Future Trends with Dr Neave O’Clery
8 February 2021
Future Trends is a series of interviews with researchers at The Bartlett to hear their take on future trends and developments for the built environment in 2021.
This week, we spoke to researchers across The Bartlett Faculty of the Built Environment to find out their predictions for future developments and trends in 2021.
Today we’re hearing from Neave O’Clery, Associate Professor in Applied Urban Sciences at The Bartlett Centre for Advanced Spatial Analysis. Originally from Dublin, Neave was previously a Senior Research Fellow at the Mathematical Institute at the University of Oxford, and prior to that a Fulbright Scholar and Postdoctoral Research Fellow at the Center for International Development at the Harvard Kennedy School following her PhD (mathematics) at Imperial College. Neave is also founder and Editor in Chief of Angle, an online journal focusing on the intersection of policy, politics and science since 2009. Her current research focuses on data and network modelling of economic development and urban systems.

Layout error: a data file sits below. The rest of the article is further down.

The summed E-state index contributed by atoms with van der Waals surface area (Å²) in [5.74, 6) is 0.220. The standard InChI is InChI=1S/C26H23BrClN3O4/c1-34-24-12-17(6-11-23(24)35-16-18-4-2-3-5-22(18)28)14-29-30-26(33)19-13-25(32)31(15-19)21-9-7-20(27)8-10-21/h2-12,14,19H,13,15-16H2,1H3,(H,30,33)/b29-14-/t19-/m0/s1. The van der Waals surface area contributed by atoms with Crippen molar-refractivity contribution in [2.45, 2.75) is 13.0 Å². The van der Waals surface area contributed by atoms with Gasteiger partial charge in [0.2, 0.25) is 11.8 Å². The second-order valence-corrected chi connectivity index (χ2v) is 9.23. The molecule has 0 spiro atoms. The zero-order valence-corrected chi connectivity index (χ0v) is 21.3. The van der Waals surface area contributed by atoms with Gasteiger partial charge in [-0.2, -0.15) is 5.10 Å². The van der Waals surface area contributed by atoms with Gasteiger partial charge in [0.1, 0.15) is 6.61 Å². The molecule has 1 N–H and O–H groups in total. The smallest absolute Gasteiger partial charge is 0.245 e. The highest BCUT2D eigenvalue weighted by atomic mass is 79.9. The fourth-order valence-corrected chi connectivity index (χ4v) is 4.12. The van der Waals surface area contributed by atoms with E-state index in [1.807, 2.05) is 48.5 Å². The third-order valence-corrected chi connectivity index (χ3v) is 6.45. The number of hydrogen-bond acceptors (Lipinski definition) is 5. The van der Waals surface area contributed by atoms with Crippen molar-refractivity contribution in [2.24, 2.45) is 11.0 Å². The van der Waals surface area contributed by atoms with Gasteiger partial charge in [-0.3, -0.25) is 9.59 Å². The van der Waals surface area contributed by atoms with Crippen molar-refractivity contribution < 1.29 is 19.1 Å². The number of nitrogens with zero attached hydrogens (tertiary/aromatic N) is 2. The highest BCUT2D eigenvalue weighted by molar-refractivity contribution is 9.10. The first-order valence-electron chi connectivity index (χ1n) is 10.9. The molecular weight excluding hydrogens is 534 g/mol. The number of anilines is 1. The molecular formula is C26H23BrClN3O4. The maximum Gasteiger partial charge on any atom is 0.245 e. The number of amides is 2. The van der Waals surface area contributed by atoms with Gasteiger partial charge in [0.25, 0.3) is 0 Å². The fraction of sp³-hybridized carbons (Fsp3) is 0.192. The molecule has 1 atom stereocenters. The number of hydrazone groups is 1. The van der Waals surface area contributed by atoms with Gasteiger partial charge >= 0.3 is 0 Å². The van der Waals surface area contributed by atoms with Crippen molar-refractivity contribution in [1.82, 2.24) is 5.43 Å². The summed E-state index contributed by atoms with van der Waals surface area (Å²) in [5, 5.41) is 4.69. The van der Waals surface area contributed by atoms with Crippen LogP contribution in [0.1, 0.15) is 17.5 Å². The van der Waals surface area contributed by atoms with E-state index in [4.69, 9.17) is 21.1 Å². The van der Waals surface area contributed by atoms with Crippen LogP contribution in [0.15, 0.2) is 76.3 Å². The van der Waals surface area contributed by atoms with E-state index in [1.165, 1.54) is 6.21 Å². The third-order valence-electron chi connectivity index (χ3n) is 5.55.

Which trend(s) do you see developing in your area or discipline?
In recent years, the integration of social science and data science has deepened, and these linkages have begun to bear fruit. What has particularly evolved rapidly over the last two years or so is the development of collaborations of computer scientists and social scientists, focused on tackling foundational questions derived from the social science literature.
For example, urban mobility and transport analysis now routinely deploys massive data sets containing details of the movement of the millions of people. Analysis of informal housing and estimates of poverty in remote locations rely on satellite data. It is these multi-disciplinary, large scale and ambitious projects that has opened up new avenues of research on topics previously stymied by low quality or absent data, and particularly research concerning developing countries.
What you predict to become a focus in the coming year?
2021 in the urban sciences is likely to be dominated by an emerging debate about the future of cities in a post-COVID world. Scholars are asking whether the cities of yesterday are fit for the new ways of living characterised by a sustained shift towards more localised shopping and service provision, reduced commutes and a dramatic increase in working from home extending far beyond COVID-19 lockdowns.
New work will look at local inequalities and inaccessibilities at a highly granular spatial scale, deploying new modes of data capture and analysis. Moving beyond understanding the effects of COVID-19 on how we live, the focus has shifted to what tomorrow looks like and how we can support this transition.